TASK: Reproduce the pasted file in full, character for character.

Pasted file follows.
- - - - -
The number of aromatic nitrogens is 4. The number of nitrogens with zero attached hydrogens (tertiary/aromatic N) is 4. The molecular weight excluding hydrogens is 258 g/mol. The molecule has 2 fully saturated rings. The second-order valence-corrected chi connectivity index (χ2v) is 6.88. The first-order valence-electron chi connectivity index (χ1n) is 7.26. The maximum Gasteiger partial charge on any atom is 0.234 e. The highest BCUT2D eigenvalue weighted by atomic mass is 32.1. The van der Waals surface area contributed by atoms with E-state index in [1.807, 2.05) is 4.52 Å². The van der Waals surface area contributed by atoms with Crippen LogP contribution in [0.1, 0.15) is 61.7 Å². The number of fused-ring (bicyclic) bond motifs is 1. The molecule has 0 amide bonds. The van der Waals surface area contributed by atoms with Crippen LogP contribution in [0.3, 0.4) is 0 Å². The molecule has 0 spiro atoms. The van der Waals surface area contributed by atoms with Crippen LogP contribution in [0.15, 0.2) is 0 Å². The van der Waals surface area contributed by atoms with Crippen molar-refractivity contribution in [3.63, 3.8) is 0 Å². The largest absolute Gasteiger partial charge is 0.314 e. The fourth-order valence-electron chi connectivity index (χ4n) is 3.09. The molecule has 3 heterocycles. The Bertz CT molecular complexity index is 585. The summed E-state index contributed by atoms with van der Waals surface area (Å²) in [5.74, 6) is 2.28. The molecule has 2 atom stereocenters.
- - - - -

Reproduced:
The number of aromatic nitrogens is 4. The number of nitrogens with zero attached hydrogens (tertiary/aromatic N) is 4. The molecular weight excluding hydrogens is 258 g/mol. The molecule has 2 fully saturated rings. The second-order valence-corrected chi connectivity index (χ2v) is 6.88. The first-order valence-electron chi connectivity index (χ1n) is 7.26. The maximum Gasteiger partial charge on any atom is 0.234 e. The highest BCUT2D eigenvalue weighted by atomic mass is 32.1. The van der Waals surface area contributed by atoms with E-state index in [1.807, 2.05) is 4.52 Å². The van der Waals surface area contributed by atoms with Crippen LogP contribution in [0.1, 0.15) is 61.7 Å². The number of fused-ring (bicyclic) bond motifs is 1. The molecule has 0 amide bonds. The van der Waals surface area contributed by atoms with Crippen LogP contribution in [0.3, 0.4) is 0 Å². The molecule has 0 spiro atoms. The van der Waals surface area contributed by atoms with Crippen LogP contribution in [0.15, 0.2) is 0 Å². The van der Waals surface area contributed by atoms with Crippen molar-refractivity contribution in [3.63, 3.8) is 0 Å². The largest absolute Gasteiger partial charge is 0.314 e. The fourth-order valence-electron chi connectivity index (χ4n) is 3.09. The molecule has 3 heterocycles. The Bertz CT molecular complexity index is 585. The summed E-state index contributed by atoms with van der Waals surface area (Å²) in [5.74, 6) is 2.28. The molecule has 2 atom stereocenters.